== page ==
The much anticipated EU Farm 2 Fork strategy – which aimed to shorten supply chains and localise food production – has had to be placed on hold due to the Covid-19 crisis. Ironically, however, the current situation has spurred the agricultural sector to implement its strategies nonetheless. In France for example, local governments have accelerated programmes and web platforms which link consumers directly to producers, and a lack of exotics produce in shops has lead to people reevaluating their consumer choices and re-familiarising themselves with local produce.
an essentially different paradigm for how we think about farming is urgently needed
With the likelihood of a global food crisis looming, the FAO has also stressed the need for shorter supply chains, as well as diversified food systems and community self-sufficiency. Furthermore, in acknowledgement of expert warnings that the the spread of Covid-19 is directly linked to biodiversity loss and degradation of habitats, they have also emphasized that: “an essentially different paradigm for how we think about farming is urgently needed, and agroecological approaches are an important part of this response.” – approaches which take into consideration environmental impact, biodiversity conservation and preservation of natural habitats and ecological systems.
All over the world, people are having to respond to the economic implications of the Covid-19 crisis, and food security has become a central concern in many regions.
In Bhutan – a country which has historically relied heavily on food imported from India – since borders closed in response to the pandemic, politicians have been forced to catalyse the nation’s push for food self-sufficiency by subsidising domestic agriculture, and creating schemes to promote local food consumption such as supplying local food to schools.
In Singapore, the municipal government has converted 9 multi-storey car parks into urban farms in a state-led effort to increase domestic food production in light of disruptions in the global food supply chain.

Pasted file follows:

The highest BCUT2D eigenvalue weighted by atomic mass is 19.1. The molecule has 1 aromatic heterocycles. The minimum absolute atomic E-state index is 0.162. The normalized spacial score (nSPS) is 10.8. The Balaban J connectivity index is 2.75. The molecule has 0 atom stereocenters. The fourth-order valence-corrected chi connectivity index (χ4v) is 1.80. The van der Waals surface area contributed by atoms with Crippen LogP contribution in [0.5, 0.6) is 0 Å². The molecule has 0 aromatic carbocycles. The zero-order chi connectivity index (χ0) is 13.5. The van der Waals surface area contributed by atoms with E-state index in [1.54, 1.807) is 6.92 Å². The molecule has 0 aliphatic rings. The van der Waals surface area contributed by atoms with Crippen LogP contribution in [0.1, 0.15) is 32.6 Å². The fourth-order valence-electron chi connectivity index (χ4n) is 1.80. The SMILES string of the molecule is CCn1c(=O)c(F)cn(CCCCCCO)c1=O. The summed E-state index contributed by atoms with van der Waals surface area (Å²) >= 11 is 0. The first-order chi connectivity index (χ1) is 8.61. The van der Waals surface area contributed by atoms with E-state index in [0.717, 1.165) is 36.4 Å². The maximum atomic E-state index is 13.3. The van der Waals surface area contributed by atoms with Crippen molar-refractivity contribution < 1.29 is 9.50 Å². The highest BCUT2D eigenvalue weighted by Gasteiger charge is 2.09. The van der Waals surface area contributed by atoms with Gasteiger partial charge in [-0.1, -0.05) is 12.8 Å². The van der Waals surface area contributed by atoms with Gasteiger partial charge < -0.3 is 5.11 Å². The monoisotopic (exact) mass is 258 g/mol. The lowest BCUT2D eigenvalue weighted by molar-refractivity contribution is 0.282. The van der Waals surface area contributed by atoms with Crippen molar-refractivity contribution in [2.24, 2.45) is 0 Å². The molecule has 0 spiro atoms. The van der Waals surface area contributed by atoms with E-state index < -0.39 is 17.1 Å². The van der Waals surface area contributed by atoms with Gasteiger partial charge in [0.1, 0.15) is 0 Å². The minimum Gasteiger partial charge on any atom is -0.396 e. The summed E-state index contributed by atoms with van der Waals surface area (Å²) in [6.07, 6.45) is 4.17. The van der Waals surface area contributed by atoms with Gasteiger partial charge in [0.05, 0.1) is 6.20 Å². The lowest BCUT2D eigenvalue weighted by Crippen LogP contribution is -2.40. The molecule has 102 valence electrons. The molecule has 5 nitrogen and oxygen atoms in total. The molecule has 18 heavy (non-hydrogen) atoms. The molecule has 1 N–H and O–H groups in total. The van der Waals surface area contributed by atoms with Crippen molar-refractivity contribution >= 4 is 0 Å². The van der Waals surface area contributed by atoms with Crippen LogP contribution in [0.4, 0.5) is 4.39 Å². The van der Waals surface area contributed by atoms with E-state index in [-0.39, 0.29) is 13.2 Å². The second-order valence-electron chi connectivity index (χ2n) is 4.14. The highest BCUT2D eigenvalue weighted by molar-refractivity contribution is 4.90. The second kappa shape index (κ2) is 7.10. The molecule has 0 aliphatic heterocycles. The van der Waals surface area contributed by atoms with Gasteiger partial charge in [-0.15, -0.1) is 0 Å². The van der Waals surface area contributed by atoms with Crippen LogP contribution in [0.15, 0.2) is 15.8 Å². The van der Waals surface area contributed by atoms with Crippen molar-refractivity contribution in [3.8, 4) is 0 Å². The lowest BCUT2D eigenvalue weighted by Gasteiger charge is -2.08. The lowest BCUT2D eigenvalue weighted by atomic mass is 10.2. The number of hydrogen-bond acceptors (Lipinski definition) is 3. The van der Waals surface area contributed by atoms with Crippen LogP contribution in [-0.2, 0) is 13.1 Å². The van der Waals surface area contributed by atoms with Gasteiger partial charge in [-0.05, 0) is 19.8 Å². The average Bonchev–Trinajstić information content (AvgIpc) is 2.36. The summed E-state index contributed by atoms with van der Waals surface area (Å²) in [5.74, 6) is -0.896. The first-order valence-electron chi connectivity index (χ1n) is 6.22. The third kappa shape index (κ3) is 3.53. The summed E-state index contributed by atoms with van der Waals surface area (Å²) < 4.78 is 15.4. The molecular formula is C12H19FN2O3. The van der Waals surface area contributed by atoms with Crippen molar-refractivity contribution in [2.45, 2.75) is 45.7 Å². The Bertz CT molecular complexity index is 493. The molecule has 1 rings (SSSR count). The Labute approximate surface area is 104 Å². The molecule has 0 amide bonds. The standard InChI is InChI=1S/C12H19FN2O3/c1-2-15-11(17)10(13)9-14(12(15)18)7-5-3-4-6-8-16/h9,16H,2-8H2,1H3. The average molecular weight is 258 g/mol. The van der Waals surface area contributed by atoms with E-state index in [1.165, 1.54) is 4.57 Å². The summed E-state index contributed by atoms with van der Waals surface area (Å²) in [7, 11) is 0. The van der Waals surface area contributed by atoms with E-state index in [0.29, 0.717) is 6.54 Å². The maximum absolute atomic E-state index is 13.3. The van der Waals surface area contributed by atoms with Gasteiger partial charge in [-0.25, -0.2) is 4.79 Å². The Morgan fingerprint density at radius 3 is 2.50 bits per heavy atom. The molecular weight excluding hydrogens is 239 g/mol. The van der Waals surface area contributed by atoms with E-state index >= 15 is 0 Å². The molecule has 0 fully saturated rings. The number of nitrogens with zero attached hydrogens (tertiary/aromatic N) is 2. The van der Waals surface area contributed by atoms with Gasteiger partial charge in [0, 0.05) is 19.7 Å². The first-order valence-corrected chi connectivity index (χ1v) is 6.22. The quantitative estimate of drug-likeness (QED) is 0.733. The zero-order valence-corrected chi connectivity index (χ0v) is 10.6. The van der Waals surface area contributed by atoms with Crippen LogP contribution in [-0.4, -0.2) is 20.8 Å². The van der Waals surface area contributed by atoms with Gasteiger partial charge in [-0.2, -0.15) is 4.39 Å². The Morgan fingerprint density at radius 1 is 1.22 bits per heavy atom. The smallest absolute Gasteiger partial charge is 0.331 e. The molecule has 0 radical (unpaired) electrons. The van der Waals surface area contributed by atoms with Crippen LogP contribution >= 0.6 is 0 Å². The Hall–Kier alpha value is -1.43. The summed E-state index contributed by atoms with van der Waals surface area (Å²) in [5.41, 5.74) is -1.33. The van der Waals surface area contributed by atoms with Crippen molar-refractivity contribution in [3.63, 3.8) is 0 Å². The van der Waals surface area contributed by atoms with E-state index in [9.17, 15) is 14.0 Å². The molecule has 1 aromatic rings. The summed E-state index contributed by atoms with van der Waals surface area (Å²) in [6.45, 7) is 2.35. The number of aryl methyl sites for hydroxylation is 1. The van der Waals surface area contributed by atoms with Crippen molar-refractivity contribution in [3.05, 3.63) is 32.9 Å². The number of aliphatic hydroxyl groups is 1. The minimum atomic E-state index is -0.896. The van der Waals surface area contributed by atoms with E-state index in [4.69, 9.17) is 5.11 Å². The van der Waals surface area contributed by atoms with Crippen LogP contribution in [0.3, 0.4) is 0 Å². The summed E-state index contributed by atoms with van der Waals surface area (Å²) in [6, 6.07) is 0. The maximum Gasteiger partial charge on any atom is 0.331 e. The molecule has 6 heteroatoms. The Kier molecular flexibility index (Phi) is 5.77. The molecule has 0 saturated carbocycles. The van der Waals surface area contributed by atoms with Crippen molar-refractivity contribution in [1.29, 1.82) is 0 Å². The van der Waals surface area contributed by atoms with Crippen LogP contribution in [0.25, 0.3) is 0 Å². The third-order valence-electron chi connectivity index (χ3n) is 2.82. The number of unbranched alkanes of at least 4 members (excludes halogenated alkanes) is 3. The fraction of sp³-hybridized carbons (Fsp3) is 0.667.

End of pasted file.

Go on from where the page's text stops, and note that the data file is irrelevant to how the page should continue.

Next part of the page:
In Rojava, the autonomous region in Northern and Eastern Syria, due the embargo on Syria and the fall of the Syrian pound, food imports into the self-governing region have all but stopped. Its predominantly Kurdish inhabitants are now having to wholly rely on their cooperative-based economy by collectively planting cereals and vegetables in a bid to increase self-sufficiency during this crisis and beyond.
In a similar vein to the above example, writing for food security campaign group Feedback, Phile Holtam has proposed several ways in which the UK can start to build a better food system. The list includes, but is not limited to; subsidising domestic production, setting a minimum on crop prices, regeneration of urban spaces into market gardens, and the promotion of a seasonal diet.
So it seems that all arrows point towards shortened supply chains, maintaining good food production standards, supporting domestic farmers in order to increase self-sufficiency, and investing in agroecological environmentally-sensitive approaches to farming. This is precisely what the Agriculture Bill was motioned for.
Covid-19 is shaking everything up, and now is the time to take radical steps in the right direction. The remedies to our failing food system lie in localised, environmentally sensitive policies, but if the government isn’t willing to take these steps, we must instead. Get involved in local growing projects. Buy British, buy seasonal, and buy local. Offer our labour power and sign up to the Land Army if we are able to. Or even just plant some radish seeds in our window boxes. It’s time to revitalise our relationship with food production, on a both a national and personal level.
Here are some useful links:
Home Grown Land Army: https://homegrown.earth/land-army/
The Landworkers Alliance: https://landworkersalliance.org.uk/
Pick for Britain: https://pickforbritain.org.uk/
Norwich Farmshare: https://www.norwichfarmshare.co.uk/
Featured image credit: Norwich Farmshare